Chapter 11 How to keep your documentation up to date
11.1 The goal of documentation maintenance
Perhaps you’ve been making improvements or otherwise updating your software tool. That’s excellent and you deserve a big kudos for continuing maintenance on your tool!
But your work is not done yet. For each (user-facing) update you make to the tool, you should also make a documentation update. As a user, the only thing worse than having a tool with no documentation at all is having a tool with documentation that is out of date or otherwise incorrect.
If documentation updates aren’t prioritized, your tool can easily get several versions ahead leaving the documentation you carefully crafted rather useless and misleading.
11.2 Keep your documentation in one, version-controlled place
Presumably you have some sort of process for version controlling your tool updates (we assume GitHub but could be other services). Ideally, your documentation should be version controlled similarly and, if appropriate, in the same place. The easier you make it on yourself to update your documentation, the more likely future you will be at updating it successfully! It’s worth spending time thinking about your own development process and how you can make it easier on yourself and your team for longer-term better maintained documentation.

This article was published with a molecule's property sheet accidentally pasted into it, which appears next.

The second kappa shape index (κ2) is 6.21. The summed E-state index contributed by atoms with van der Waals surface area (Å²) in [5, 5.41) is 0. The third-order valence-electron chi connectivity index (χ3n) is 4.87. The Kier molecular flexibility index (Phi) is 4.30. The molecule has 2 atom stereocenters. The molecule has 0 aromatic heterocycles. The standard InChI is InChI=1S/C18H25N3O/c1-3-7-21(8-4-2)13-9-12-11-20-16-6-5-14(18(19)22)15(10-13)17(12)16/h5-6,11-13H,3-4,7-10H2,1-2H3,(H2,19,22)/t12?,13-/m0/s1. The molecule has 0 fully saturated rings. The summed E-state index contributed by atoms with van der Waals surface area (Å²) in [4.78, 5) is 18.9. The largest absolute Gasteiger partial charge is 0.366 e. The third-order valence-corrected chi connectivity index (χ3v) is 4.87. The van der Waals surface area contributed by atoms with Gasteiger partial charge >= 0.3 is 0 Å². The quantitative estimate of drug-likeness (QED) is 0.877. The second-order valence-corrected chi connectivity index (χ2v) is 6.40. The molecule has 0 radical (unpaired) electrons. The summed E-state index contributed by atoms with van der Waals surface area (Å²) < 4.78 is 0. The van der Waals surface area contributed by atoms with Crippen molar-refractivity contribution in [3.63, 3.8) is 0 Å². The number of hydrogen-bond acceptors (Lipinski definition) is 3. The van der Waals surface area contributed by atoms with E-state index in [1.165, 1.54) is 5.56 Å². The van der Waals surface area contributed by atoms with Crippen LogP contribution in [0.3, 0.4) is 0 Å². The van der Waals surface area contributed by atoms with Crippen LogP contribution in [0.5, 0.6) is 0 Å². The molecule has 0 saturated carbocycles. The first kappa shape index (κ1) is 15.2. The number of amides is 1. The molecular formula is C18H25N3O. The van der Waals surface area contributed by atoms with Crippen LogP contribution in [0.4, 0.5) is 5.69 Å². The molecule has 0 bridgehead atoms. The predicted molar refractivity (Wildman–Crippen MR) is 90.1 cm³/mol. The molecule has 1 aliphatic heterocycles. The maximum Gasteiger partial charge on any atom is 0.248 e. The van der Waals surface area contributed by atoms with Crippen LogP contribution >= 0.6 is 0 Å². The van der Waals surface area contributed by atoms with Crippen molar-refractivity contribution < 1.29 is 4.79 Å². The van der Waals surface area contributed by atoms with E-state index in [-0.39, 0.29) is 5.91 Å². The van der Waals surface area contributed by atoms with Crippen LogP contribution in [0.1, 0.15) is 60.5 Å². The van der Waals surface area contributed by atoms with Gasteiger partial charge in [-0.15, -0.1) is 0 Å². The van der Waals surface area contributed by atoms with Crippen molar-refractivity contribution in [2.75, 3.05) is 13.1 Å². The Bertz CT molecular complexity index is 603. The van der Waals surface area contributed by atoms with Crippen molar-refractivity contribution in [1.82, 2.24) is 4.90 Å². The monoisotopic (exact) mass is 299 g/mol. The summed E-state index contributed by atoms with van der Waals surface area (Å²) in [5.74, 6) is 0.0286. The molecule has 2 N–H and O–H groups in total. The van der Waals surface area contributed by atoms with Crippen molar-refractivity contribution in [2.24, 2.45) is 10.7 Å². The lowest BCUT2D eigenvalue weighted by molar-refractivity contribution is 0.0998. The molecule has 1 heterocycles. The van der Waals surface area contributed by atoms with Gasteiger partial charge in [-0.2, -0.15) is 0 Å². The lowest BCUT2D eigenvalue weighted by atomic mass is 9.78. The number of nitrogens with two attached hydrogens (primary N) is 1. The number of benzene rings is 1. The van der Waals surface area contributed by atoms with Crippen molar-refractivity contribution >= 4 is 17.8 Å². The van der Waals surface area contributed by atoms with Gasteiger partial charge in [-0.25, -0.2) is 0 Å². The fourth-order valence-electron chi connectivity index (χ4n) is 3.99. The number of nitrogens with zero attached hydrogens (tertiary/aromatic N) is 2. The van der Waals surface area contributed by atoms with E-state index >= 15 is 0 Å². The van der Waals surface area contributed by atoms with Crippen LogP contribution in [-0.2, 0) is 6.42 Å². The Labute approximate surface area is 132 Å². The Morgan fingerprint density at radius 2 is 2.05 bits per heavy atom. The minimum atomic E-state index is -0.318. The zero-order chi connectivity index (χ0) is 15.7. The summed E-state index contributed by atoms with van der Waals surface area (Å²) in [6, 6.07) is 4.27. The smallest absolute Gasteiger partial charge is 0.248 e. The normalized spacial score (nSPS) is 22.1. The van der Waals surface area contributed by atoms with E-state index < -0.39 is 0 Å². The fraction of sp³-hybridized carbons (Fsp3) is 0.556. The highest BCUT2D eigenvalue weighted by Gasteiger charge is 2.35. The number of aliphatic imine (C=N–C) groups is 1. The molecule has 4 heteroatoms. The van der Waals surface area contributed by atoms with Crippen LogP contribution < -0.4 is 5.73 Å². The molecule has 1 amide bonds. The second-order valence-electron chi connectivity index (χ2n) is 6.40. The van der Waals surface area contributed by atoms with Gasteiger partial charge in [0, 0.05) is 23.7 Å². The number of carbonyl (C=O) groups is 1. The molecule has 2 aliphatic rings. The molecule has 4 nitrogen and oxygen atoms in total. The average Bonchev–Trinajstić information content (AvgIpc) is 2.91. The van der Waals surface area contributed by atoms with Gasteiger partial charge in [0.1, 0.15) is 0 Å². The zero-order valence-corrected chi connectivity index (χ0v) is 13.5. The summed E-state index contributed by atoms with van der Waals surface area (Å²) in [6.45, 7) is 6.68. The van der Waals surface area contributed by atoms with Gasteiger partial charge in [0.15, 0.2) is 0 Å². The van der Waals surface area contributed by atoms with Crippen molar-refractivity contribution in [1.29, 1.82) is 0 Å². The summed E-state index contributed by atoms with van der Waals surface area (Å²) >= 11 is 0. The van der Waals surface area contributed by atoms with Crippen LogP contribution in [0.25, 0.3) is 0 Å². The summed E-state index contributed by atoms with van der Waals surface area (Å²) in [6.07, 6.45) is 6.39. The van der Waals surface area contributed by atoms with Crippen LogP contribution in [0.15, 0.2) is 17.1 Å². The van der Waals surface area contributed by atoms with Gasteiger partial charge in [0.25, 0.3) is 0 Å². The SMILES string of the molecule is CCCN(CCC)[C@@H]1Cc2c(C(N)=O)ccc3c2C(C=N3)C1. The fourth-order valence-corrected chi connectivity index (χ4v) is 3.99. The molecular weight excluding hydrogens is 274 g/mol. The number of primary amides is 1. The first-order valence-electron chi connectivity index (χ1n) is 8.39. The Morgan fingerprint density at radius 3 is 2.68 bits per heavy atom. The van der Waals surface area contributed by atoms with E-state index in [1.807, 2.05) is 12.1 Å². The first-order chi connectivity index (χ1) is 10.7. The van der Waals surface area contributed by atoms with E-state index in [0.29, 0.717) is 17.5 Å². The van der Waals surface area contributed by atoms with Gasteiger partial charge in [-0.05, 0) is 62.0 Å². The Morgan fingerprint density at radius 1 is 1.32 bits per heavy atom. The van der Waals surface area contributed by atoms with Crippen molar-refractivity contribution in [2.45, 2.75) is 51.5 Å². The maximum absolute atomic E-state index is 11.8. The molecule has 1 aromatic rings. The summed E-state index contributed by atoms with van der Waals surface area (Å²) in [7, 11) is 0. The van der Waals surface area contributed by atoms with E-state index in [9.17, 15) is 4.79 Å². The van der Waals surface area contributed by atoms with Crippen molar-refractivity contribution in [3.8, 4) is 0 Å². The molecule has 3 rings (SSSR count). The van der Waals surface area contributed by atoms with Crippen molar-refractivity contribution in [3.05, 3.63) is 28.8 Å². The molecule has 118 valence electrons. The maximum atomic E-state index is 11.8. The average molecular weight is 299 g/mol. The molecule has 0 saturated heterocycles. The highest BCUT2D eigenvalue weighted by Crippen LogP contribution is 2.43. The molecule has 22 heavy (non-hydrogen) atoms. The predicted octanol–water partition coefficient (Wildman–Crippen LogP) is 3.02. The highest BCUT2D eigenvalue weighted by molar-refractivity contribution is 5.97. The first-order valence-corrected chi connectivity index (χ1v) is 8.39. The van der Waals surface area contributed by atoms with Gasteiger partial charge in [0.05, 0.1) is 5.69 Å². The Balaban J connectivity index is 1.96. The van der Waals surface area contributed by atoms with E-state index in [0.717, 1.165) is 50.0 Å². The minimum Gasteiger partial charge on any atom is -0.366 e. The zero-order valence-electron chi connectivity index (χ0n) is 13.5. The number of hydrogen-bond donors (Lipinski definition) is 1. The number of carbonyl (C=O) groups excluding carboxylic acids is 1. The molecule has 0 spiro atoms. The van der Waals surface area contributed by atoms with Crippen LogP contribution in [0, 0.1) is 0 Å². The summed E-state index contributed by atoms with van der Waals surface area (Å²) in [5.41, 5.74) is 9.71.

11.3 Do not consider a tool fix done before its relevant documentation update is also completed
However you track your tasks, also track your documentation issues and always pair a software fix with a documentation fix – or at least check if it affects anything user-facing. To help you remind you of this, you may want to use an issue template (if you use GitHub) and make sure that issue template includes a reminder to update documentation.
11.5 Exercise 1: Add a reminder for documentation updates to your task manager
- If you use GitHub, add an issue template that has a reminder to update documentation.
- If you use something else for task management, look for some other way to remind yourself (and your fellow developers on the project) to keep documentation up-to-date for each change.
11.6 Exercise 2: Implement a URL checker
- If you use GitHub for your documentation, add a url checking GitHub action to your repository.
We used a url-checker GitHub action for developing this course!
You can see ours here for an example.
- If you use something else for version control, look into URL checkers that you can easily implement into your development process.